Background: Sepsis causes significant pediatric morbidity and mortality in developing countries. This audit describes the outcome of pediatric sepsis in the University Hospital of the West Indies (UHWI), Jamaica using administrative data from hospital records during 2010 to 2014.
Methods: Data were abstracted from electronic discharge summaries of children hospitalized at the UHWI, a tertiary centre that accepts referral for newborns and children with complex disorders. Medical records review of children aged 0-16 years, hospitalized with a diagnosis of sepsis, septicemia and neonatal sepsis using the international classification of diseases 10th Revision (ICD code 10) was undertaken. Demographic and outcomes data were extracted.
Results: Among 7,211 children aged 0 to 16 years who were admitted, sepsis accounted for 801 hospitalizations in 782 children with a male:female ratio of 1.27 to 1. Neonates comprised 79% (n=691) and 37% (n=250) were preterm. Median duration of hospitalization was 10 days (range 0 to 366 days, IQR was 7 to 19 days). The sepsis-attributable mortality rate was 10.1 % (n=70) in neonates and was higher in preterm vs. term neonates (18.4 % (n=46/250) versus 6.0% (26/434), respectively. The annual crude mortality rate for pediatric sepsis was 9% to 11% (12 per 1000 pediatric hospitalizations).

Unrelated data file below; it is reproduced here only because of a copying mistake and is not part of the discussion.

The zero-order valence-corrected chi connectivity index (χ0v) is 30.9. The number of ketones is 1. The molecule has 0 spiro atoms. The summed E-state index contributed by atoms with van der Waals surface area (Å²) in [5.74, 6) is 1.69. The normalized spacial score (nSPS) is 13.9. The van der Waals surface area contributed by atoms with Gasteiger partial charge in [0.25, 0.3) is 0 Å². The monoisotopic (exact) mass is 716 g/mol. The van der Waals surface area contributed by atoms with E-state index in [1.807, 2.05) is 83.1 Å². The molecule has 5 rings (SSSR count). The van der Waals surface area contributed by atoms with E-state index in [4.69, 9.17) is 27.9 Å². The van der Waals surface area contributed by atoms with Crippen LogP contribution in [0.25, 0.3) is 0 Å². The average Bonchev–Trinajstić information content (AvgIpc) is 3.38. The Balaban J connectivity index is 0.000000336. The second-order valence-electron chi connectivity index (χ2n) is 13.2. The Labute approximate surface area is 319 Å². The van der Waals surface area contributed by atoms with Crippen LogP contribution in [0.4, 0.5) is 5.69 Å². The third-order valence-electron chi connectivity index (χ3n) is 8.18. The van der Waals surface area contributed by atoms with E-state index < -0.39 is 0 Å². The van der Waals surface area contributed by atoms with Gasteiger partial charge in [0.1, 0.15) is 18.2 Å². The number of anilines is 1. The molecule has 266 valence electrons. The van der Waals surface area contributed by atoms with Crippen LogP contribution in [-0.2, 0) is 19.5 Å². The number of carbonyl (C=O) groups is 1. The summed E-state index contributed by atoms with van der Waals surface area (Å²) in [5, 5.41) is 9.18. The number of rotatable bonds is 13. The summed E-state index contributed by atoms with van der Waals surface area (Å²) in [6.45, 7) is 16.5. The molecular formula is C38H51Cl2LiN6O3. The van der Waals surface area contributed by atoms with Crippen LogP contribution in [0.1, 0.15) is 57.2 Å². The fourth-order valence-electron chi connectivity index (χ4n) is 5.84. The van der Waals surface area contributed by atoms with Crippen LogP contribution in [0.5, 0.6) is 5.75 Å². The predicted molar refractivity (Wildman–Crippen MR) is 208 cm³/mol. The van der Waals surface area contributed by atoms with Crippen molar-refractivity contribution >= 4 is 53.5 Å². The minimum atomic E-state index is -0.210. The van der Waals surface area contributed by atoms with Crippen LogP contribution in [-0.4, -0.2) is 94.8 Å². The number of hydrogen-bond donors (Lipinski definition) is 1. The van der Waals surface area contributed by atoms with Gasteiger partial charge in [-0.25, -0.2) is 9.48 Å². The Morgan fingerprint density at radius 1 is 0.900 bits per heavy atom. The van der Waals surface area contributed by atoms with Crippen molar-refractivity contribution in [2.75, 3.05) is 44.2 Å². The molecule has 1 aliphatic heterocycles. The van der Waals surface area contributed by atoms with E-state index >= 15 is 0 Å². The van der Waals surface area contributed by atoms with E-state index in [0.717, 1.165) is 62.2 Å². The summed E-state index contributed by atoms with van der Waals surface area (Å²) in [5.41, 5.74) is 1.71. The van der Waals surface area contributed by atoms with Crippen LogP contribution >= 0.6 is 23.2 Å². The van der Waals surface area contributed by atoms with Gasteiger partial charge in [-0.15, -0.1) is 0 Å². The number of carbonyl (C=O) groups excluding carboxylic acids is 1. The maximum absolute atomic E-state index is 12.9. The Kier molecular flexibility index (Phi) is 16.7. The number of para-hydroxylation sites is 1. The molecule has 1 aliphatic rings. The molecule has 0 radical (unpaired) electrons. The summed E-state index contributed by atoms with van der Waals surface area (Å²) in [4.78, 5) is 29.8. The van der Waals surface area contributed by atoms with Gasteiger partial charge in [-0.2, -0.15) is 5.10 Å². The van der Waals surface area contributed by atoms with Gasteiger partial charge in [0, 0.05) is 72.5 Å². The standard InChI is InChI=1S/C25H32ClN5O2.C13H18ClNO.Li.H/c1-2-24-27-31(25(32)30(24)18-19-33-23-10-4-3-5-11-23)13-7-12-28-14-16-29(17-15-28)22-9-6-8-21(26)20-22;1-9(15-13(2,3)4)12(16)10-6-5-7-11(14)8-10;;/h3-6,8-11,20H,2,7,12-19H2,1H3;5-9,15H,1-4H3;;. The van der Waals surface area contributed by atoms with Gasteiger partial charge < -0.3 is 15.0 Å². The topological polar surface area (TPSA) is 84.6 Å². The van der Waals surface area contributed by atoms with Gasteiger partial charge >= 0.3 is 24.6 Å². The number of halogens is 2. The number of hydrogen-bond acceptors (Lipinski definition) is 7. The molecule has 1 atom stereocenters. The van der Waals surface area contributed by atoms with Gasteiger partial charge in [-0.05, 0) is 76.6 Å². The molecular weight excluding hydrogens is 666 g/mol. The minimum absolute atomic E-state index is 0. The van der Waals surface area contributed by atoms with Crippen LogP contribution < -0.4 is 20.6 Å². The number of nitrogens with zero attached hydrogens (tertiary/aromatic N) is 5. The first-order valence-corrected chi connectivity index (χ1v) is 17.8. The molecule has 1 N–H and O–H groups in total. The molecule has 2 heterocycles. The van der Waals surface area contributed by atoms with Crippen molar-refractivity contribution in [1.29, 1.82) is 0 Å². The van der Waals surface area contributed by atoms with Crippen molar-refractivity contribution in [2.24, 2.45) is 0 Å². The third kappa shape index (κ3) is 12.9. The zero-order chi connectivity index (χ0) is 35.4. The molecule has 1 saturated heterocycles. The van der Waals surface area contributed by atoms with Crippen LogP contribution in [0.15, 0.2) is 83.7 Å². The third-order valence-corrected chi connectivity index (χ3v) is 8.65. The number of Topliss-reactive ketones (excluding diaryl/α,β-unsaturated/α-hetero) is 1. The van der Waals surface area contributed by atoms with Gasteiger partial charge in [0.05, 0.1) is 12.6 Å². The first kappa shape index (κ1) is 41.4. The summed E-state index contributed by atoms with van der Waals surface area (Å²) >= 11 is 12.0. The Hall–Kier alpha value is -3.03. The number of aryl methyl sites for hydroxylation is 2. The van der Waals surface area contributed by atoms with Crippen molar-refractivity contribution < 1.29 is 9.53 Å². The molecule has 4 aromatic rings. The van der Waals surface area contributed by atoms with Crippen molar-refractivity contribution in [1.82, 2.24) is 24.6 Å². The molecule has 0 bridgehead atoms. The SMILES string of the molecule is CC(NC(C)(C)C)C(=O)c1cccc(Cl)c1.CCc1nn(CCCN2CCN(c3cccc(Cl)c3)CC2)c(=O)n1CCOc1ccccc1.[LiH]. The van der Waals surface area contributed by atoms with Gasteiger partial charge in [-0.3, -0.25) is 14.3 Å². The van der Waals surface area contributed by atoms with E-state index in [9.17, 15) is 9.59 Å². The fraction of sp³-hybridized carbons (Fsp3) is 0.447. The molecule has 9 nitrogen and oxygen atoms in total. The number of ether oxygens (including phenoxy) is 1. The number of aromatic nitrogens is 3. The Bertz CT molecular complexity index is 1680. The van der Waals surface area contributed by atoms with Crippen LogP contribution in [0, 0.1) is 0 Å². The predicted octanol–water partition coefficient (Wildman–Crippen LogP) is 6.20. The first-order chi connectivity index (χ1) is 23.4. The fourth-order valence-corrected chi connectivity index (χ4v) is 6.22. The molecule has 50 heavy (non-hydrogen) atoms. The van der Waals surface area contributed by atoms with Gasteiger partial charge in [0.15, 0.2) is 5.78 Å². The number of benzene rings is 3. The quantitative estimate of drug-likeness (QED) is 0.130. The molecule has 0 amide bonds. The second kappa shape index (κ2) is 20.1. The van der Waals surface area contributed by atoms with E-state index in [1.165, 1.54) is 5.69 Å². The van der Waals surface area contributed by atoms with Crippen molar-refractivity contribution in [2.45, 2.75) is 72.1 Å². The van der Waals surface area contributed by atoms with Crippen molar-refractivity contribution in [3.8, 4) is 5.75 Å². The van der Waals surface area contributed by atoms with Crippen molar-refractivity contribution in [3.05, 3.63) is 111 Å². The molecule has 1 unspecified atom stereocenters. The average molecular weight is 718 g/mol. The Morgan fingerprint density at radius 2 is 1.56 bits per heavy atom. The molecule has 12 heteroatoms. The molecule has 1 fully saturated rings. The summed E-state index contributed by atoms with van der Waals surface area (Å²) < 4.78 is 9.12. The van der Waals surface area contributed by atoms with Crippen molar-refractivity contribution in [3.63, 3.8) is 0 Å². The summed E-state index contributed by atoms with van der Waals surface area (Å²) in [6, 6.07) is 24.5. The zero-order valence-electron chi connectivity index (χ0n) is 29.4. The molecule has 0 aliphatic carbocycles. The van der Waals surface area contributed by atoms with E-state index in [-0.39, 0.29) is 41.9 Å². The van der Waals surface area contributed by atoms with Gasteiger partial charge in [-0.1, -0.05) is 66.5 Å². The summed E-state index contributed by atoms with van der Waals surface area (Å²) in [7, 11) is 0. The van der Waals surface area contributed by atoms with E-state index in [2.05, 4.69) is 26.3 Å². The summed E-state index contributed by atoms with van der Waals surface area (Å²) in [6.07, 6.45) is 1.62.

Conclusions: Sepsis accounts for a high number of admissions and consumes significant resources as evidenced by long duration of hospitalization. The mortality rate for pediatric sepsis is high especially in newborns. Targeted Interventions are needed to reduce sepsis-attributable burden and improve outcomes established by the Global Sepsis Alliance and United Nations’ Sustainable Development Goals.